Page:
The Georgia Institute of Technology, commonly referred to as Georgia Tech, has suffered yet another data breach. This time, the number of affected individuals may have reached 1.3 million.
What is known about the breach?
“Application developers for the Institute noticed a significant performance impact in one of its web applications and began an investigation on March 21, 2019. During this investigation it was determined the performance issue was the result of a security incident,” Georgia Tech explained.
“The Institute traced the first unauthorized access to its system to Dec. 14, 2018. We have determined that an outside party leveraged a vulnerability in a web application.”
The vulnerability has since been patched.
The attackers gained access to a central database containing names, addresses, internal indentification numbers, date of birth, and social security numbers of current and former students, faculty and staff, and student applicants.
How many individuals may have been affected is yet to be determined.
“Georgia Tech’s cybersecurity team is conducting a thorough forensic investigation to determine precisely what information was extracted from the system,” the Institute noted.
“We continue to investigate the extent of the data exposure and will share more information as it becomes available. We apologize for the potential impact on the individuals affected and our larger community. We are reviewing our security practices and protocols and will make every effort to ensure that this does not happen again.”
Comments from the infosec industry
“Academic institutions are a growing target for attacks given the personally identifiable information they collect for tens of thousands of students, employees, donors and partners. This data will quickly make its way to the dark web where it will be used for identity theft, synthetic identity creation and robotic account takeovers,” noted Ben Goodman, VP of global strategy and innovation, ForgeRock.
Bitglass CTO Anurag Kahol pointed out that the stolen info can allow malicious actors to take out loans, intercept tax refunds, use victims’ airline miles, and open utility accounts.
“Schools are responsible for protecting the data that they collect from staff and students (which can include protected health information) as well as faculty research. On Georgia Tech’s website, it boasts of 173 industry collaborators and 62 U.S. patents issued in 2017 alone,” he added.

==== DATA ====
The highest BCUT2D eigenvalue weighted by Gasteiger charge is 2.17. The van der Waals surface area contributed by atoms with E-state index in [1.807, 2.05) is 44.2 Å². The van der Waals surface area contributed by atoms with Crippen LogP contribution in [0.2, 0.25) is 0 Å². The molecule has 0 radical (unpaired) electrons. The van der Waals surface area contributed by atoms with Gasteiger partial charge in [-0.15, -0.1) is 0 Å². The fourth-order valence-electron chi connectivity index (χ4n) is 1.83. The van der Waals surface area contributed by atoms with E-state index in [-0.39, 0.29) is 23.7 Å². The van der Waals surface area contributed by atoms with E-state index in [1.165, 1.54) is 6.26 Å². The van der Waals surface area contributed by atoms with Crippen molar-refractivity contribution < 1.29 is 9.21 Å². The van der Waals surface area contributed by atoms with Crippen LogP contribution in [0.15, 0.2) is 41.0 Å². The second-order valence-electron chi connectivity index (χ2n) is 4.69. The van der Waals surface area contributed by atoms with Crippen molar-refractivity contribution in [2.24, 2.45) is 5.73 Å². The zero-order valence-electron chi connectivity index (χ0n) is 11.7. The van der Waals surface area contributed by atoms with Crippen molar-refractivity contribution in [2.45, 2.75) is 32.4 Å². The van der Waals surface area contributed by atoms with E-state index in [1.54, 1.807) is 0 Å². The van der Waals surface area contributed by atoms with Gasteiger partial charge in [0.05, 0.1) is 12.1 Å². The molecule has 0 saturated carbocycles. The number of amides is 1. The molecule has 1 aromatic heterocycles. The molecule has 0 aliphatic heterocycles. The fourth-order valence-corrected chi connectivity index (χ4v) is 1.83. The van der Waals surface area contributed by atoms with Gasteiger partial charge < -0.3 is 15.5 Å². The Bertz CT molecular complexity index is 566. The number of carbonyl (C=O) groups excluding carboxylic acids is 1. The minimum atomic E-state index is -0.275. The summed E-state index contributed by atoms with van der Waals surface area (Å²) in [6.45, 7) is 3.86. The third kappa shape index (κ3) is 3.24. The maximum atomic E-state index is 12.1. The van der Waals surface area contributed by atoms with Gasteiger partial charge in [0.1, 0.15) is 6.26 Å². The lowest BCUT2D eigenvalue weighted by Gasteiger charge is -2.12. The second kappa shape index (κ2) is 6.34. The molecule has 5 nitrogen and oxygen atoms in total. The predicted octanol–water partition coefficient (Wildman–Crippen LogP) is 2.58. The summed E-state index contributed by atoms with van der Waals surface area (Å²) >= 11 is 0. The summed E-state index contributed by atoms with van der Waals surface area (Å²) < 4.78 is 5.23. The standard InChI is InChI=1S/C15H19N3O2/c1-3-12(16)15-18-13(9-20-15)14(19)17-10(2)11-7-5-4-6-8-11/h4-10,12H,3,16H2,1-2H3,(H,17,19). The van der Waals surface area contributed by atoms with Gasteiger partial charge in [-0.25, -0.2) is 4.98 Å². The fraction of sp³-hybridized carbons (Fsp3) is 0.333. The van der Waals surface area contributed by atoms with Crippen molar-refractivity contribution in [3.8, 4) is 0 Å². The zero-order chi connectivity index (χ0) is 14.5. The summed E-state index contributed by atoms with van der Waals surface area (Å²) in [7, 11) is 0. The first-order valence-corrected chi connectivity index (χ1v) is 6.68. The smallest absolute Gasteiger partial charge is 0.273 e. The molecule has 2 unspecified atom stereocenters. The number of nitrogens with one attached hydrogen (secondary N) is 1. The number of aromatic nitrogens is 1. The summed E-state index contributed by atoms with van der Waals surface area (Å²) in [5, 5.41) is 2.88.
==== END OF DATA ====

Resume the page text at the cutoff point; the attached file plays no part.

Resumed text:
“If the university doesn’t tighten its security controls, this kind of proprietary data is likely to be placed at risk. This is particularly true now that organizations are storing and sharing data in the cloud more than ever before.”
Brian Johnson, CEO and co-founder of DivvyCloud, says that it could only be a matter of days before affected individuals begin to file class-action lawsuits against Georgia Tech for failing to comply with privacy regulations.
“The financial implications of this breach are likely to be significant—not only in terms of lawsuits and fees for failing to comply with data privacy regulations, but also in terms of damaged reputation. Students were outraged at a similar breach in July 2018 when the university mistakenly shared the personal information of about 8,000 students in the College of Computing with other students at the school. This latest breach will surely add fuel to the fire,” he told Help Net Security.
“When organizations are entrusted with highly confidential information, such as Social Security numbers, it becomes the organization’s responsibility to protect it. Georgia Tech’s incident should serve as a wake-up call for other colleges to leverage automated security solutions. By implementing seamless and continuous policy enforcement, organizations can provide a framework for successfully reducing risk and maintaining compliance across an entire IT environment. These types of tools are especially important for large organizations, like prominent universities, that have complex and dispersed IT environments, spread over multiple campuses and individual colleges/departments.”